James Turrell work in Vancouver

February 09, 2024 CICA Vancouver

*Guest post photos and writing by Codrin Talaba - a spatial researcher curious to archive art and culture.

Passing through Vancouver for a week and checking with a few art friends what was new or interesting, a James Turrell exhibit came up. Asking how the experience was, I was surprised to hear that none of them had actually gone to see it - nor was it at a gallery they had been to before. So I spent two hours as a participant in the exhibit Special Exhibition: James Turrell – Light, Space and the Art of Perception at the Center of International Contemporary Art Vancouver. As an architectural researcher and avid art enthusiast, here are some observations on what worked well in the overall art viewing experience and some perceptual and spatial aspects that could be improved upon.
The viewing experience starts in the lobby waiting area, where a video with sound bites introduce James Turrell's work. Visitors are encouraged to spend a few minutes in a transitionary space, marked by red projector light, before entering the two light artworks on the first floor.
A write-up on the wall introduces the concept of the Ganzfeld effect, in preparation for the experience that Turrell light pieces are famous for. The artist is quoted: 'What we want to accomplish is to bring you to an awareness of the perception of perceiving yourself percieving'. The visitors may remain in this transitionary space for as long as they like to prepare to experience the artworks on the other side of a blackout curtain.
The first floor has two light artworks on opposite walls of a partially open exhibit space, Uriel, 2023 (Eclipse shape work) and Ariel, 2022 (Diamond shape work). Visitors may move around the wall-embedded pieces to experience them at various distances and angles. At a close-up range of a few feet, the perceptual impact of the work is signature Turrell, matching what the introductory write-up states: 'these works present an undifferentiated visual field - vast, pure, and devoid of reference points'.
However, once viewers step back a few more feet, light bouncing and leaking from the open architectural layout and materiality of the exhibit space begins to distract from the stated intentions.
It was not just me noticing. At times and in certain locations, distractions were more subtle. At others, they were more noticeable.
My intention to focus my attention on the perceptual details of the artworks was distracted by the background light bouncing off the polished concrete and cracks in the flooring when experiencing either of the pieces from more than a few feet away.
As a visitor approaches Uriel from the entry, this is what they see from a first-person point of view.
At times and in certain locations, the surrounding architectural details of the exhibit space compete for the viewer's attention and this impacts the overall viewer experience.
The second floor contained prints and an educational exhibit.
Four prints on the wall: Carn, Enzu, Gard and Squat (from Still Light suite), 1990–91 Aquatint Institute of Contemporary Art, Miami. Gift of Estelle and Paul Berg. Providing insight into the artist's process is noted, yet the perceptual attention to detail could be improved upon by removing the folds and creases inside the two bottom frames.
The last portion of the exhibit contained educational videos and documentation of Roden Crater, a large-scale artwork in a volcanic crater in Arizona that Turrell has been transforming since 1972.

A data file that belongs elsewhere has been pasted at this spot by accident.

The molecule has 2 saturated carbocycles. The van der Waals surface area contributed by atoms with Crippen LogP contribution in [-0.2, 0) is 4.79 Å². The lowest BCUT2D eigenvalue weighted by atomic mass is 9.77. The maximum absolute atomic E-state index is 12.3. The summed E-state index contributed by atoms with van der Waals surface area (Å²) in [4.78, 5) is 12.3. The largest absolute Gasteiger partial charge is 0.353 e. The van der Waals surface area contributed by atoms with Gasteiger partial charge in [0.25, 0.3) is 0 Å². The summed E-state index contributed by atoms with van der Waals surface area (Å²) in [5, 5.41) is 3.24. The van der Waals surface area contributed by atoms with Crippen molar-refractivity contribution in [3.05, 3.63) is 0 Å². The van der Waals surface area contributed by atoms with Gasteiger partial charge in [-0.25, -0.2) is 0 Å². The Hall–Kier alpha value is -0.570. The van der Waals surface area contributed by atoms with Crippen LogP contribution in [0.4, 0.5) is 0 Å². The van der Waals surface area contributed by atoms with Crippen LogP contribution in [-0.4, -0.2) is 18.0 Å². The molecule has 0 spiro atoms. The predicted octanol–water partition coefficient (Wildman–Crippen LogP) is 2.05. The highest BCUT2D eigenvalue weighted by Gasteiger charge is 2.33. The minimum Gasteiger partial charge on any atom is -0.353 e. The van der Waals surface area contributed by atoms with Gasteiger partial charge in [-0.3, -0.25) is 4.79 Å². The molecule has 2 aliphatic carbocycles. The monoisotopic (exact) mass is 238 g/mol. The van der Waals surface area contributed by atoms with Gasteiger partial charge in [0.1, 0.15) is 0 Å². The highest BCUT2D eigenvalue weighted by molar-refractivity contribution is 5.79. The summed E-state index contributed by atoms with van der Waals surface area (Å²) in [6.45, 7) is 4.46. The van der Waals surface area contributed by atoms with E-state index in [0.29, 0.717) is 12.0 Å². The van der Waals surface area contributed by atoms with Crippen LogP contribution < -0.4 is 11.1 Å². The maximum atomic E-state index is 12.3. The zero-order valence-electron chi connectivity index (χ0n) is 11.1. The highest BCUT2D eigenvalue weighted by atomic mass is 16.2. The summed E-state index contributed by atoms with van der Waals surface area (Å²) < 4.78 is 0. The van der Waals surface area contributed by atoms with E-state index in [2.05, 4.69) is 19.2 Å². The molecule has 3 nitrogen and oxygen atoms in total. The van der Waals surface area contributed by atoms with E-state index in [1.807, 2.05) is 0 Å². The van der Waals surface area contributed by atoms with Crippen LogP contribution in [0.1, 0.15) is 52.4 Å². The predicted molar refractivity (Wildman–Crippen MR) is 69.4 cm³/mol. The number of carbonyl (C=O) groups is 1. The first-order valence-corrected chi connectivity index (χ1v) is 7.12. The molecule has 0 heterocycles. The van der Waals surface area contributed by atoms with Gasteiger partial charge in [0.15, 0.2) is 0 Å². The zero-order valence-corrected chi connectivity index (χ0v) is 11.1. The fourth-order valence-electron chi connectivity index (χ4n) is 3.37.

Perhaps the most successful part of the exhibit is the educational aspect of introducing two light pieces in the context of Turrell's larger body of work to a new audience in Vancouver. More attention to perceptual details would benefit from a better integration of the light artworks and the physical space to minimize perceptual distractions so the stated intentions of the work themselves can shine unimpeded.
The question of who has access to conceptual light art in Vancouver can also be asked: $25 for an adult ($12 students, senior tickets). Open Wed. – Sat. 11 am – 6 pm, Special Exhibition: James Turrell – Light, Space and the Art of Perception at the Center of International Contemporary Art Vancouver, from Dec 07, 2023 - Feb 17, 2024.


August 31, 2023 Québec City, QC, Canada

Felice Varini (Switzerland/France)

My dad is visiting me in Canada and so, as part of the quintessential tour, we decided to make a quick trip to Quebec City.

We started walking late in the evening and only after we took the first round of photos we noticed a series of buildings-with-googly-eyes that kept making guest appearances in the background. 

Pierre&Marie (Quebec)


July 20, 2023 Singapore

Prompt: Open call by @jupiterfong to celebrate AAPI Heritage Month

From wearing fabulous outfits to beach parties to having high-fashion photo shoots next to oversized produce, this group of senior women is living an unconventional life. But they only exist thanks to AI. 

Scrolling through the @niceaunties Instagram feed is as puzzling as familiar. The account serves as a sort of photo album in which we follow their intergalactic adventures as well as some mundane moments like cooking with mysterious foods that only exist in their alternate universe or morning meditations in sequin outfits. (Are there mornings in the Hyperspace?)


June 27, 2023

Images: ESA / NASA via space-invaders

Can you imagine this?!

The first work of art to be shown in space is the mosaic of a space invader, created by French urban artist Invader, and it's been orbiting around the Earth since 2015. 

It only seems fitting!


March 31, 2023 Toronto

Hello friends,

Here's a selection of some of the galleries and shows I visited this month in Toronto. 
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